Drugs Of Addiction Act Upon What Portion Of The Brain

Drugs Of Addiction Act Upon What Portion Of The Brain

Drugs Of Addiction Act Upon What Portion Of The Brain

The question of is drugs of addiction act upon what portion of the brain? bad or good arises when people who are dependent on these substances do not understand how addiction leads to physical dependency. For them, an addiction means using a substance day after day, week after week, month after month and year after year. The substance they are addicted to is habit forming. Once the substance is acquired, it is often difficult if not impossible to get rid of it. Many who become addicted to drugs of addiction do so because of the influence of friends and family that may be physically present but cannot be trusted with the use of such addictive substances. The drugs of addiction act upon a portion of the brain called the limbic system of the brain. This portion of the mind controls emotion and mood. People who are addicted to drugs of addiction show a strong response to triggers of certain emotions. When you think about it in this way, does it not make sense that if you have emotional problems and are dependent on drugs of addiction, then there must be a part of your mind which is inappropriately triggered by the use of the substance and this is where drugs of addiction come into play. The limbic system takes pleasure in the drugs of addiction as a result of the stimulation it gets from these substances.

Drugs Of Addiction Act Upon What Portion Of The Brain And the Effects

As mentioned earlier, the drugs of addiction act upon a portion of the brain called the limbic system and this is part of your thinking center. The limit is associated with memory and the cause of death comes from a part of our brain called the amygdala, which is part of the limbic. The amygdala is part of the forebrain, which is responsible for the storage of emotion and memories. It is also responsible for generating a response to stress, which causes us to have an urge to consume drugs which will relieve the stress and stimulate a pleasurable response in the addict. Once the drugs of addiction enter the bloodstream, they will travel to the lungs and the cells of the lung. This is where they will be stored until the time the substance is needed again. When the drugs of addiction are ingested, the effect produced by the substance reaches the brain through the blood stream and the person becomes addicted. However, this does not mean that the person will necessarily become dependent upon the substance. They could be occasional drinkers or heavy users but because they have become dependent upon the substance, this means that they will require it in order to survive, which can lead to a loss of control over the person and can lead to withdrawal symptoms if the dosage level is not kept at a constant.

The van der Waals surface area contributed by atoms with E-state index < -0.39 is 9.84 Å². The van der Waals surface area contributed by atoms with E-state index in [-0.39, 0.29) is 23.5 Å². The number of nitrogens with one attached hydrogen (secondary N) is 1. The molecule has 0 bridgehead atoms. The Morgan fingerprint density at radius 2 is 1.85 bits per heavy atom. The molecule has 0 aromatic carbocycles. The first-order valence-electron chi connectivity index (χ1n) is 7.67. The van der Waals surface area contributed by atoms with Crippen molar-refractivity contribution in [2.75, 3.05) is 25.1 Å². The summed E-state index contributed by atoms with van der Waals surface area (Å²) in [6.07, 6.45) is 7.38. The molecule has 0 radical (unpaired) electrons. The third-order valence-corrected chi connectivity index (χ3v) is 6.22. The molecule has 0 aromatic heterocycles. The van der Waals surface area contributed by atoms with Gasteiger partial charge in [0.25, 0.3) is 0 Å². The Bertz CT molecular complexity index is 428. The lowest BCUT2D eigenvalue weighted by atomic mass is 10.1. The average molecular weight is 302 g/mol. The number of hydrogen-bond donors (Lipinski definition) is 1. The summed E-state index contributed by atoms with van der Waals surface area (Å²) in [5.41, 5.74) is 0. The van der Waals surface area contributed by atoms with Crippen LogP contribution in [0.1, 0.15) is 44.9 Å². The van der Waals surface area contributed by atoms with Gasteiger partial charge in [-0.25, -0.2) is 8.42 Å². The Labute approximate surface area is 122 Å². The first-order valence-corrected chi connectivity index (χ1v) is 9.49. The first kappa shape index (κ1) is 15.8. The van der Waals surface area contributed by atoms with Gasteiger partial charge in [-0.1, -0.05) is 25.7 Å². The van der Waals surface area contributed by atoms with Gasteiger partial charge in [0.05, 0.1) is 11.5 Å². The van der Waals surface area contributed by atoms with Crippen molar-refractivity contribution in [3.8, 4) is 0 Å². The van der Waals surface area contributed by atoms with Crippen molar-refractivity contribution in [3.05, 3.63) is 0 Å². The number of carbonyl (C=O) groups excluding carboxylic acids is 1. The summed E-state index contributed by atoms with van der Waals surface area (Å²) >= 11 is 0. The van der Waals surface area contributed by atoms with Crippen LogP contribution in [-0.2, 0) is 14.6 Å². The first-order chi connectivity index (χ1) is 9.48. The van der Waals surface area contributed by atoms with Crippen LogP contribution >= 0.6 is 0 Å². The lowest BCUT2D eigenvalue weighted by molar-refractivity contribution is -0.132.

It has been noted that a person who suffers from addiction is likely to use the substance when they are not experiencing emotional discomfort or a physical ache that can lead to self-medication. Some of these drugs of addiction include heroin, alcohol, amphetamines, cocaine and methamphetamines. When these drugs of addiction are used for a long period of time, it will have a significant impact on the body of the individual and this will result in withdrawal symptoms when the use is stopped. If the person is not able to control their use, it can result in serious health complications such as pulmonary failure, heart attack and stroke. It is important that an individual suffering from addiction to seek professional help so that the addiction problem can be addressed effectively. Many people who suffer from addiction to drugs will eventually become free of the substance they were addicted to. However, the process will involve treatment including counselling and support groups. Family and friends are encouraged to continue to offer emotional support while the individual receives treatment. When the drugs of addiction are treated correctly, it can have a positive effect on the individual’s life and this can be a vital component in the recovery process. This recovery can also make the individual more aware of their responsibility towards others and their future.

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